“We kind of put a lot on his plate,” White said. “Really everything kind of centered around our quarterback getting us in the right play and understanding kind of what everybody else is doing. And you go into that with a sophomore and … I don’t know if worried is the word but you’re certainly throwing a whole lot at him for his first start in high school.”

But in his first start, Burrow executed as if he’d been operating the system for years, throwing three touchdowns. “That sticks out to me more than his physical abilities,” White said. “Obviously he could throw it really well. He was a great athlete. But just his command of the game after that very first one, it was just something that you don’t see a lot from seniors in high school, let alone a kid starting his first game ever as a 15-year-old.”

Burrow got only better from there. He led the Bulldogs to three league titles and a state championship appearance as a senior. Luehrman played tight end and racked up more than 1,000 career receiving yards before eventually playing at Ohio University. Vander Ven played receiver and accrued more than 800 yards in two varsity seasons. They marvel at the talent and competitiveness of those Athens squads.

“I think we embodied our area pretty well,” Vander Ven said. “It’s a pretty underprivileged, gritty area. We weren’t the biggest, we weren’t the strongest, but we were the most competitive group of kids that you could imagine. And we didn’t fear anybody and he didn’t either. And Joe was our leader behind that.”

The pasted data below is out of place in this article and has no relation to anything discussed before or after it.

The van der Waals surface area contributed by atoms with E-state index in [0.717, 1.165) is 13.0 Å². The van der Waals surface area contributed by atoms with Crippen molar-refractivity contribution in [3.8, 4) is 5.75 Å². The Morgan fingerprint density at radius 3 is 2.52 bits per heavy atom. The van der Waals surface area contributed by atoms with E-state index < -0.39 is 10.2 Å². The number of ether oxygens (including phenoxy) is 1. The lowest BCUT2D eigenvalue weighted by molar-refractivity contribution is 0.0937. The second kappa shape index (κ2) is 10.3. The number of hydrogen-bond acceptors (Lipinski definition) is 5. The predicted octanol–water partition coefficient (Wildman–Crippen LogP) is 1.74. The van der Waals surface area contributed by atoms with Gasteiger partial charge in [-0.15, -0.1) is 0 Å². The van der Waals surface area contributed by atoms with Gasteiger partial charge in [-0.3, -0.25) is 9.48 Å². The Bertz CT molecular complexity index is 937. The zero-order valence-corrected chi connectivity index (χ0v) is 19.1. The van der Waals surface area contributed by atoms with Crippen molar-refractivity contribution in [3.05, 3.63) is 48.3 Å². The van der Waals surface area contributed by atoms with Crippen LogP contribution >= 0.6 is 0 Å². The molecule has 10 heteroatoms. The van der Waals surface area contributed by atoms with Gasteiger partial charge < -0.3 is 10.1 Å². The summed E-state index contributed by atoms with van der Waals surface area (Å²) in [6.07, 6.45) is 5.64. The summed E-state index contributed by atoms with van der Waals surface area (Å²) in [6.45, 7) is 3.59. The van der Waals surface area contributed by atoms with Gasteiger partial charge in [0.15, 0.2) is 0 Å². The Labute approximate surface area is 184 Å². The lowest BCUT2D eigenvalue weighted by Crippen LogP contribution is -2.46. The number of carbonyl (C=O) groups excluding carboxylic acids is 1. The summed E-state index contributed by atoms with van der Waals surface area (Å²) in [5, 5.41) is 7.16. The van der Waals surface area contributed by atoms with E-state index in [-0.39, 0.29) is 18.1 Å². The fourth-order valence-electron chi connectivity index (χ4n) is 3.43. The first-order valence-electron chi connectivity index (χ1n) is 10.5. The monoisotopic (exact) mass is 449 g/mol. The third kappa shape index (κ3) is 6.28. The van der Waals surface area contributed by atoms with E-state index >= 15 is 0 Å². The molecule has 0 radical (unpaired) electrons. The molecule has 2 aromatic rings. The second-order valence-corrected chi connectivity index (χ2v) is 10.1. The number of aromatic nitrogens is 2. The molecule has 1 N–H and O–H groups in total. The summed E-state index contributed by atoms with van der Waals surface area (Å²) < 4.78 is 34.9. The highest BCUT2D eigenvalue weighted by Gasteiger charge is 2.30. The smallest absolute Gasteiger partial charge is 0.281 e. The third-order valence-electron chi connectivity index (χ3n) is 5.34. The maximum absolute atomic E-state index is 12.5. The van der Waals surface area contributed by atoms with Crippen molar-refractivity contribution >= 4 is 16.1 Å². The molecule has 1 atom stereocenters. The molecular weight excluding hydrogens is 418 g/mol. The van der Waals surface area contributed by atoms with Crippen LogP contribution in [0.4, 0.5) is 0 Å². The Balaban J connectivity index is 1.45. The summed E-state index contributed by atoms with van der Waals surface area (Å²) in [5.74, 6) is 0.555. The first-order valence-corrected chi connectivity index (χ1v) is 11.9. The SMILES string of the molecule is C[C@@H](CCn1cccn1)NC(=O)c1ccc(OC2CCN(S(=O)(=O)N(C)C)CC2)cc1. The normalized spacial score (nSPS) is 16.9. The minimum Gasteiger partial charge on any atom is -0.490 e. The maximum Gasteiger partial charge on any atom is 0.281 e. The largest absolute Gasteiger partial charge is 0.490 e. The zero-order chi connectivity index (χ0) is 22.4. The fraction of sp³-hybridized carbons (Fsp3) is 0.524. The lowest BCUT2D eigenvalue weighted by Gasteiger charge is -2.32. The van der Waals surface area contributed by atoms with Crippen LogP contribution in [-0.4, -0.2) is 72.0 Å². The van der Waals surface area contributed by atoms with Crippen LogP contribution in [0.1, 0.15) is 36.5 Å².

Unsurprisingly, there are plenty of stories surrounding Burrow’s confidence. White recalls competitive seven-on-sevens when Burrow trash-talked while throwing touchdowns to junior varsity receivers matched up against varsity defenders. There was a playoff game when Burrow threw a pass and had it batted into the air, then caught it himself before bulldozing a defender and scoring. Burrow’s childhood friends describe a “confident, but not arrogant” kid. White described Burrow as having “calm confidence and swagger.” That attitude soon oozed through the entire team.

“We had Joe,” Vander Ven said. “We had a shot against everybody.”

Athens’s memorable run in Burrow’s senior year ended in defeat in the state title game. That loss—his last in a postseason game—still bothers Burrow today. His success earned him a scholarship to Ohio State after then-Buckeyes assistant Tom Herman unexpectedly identified him. Herman told Urban Meyer “I found your next Alex Smith.” Burrow never earned a chance in Columbus, however. His move to LSU gave him an opportunity to start. Ahead of his senior year, when Joe Brady was named the Tigers’ passing game coordinator, White recalled Burrow sounding a bit more excited about the season than usual.

“He usually doesn’t do the ‘get excited’ thing,” White said. “It’s just kind of like another day of work. But that spring and summer, you could tell that he was pretty excited. Like, ‘Coach, I think we’re gonna be really good. This offense is completely different.’”

The rest is history. Burrow had one of the most prolific seasons in college football history. Baton Rouge embraced the Ohio State transfer as one of their own. And through it all, he never seemed fazed by any of his success or the attention that came with it.

“I think he’s the most composed person under pressure that I’ve ever seen,” Vander Ven said. “He’s the most composed and confident person, in any moment that you have, whether it’s the national championship, whether it’s Week 2 against Rice. Nobody instills confidence in somebody—in a whole entire team—like Joe does.”

Earlier this week, Rams wideout Odell Beckham Jr. tried his best to make sense of Burrow’s appeal. He said that Burrow is “going to be one of the greats,” but that wasn’t the highest honor Beckham—an LSU alum—bestowed on Burrow.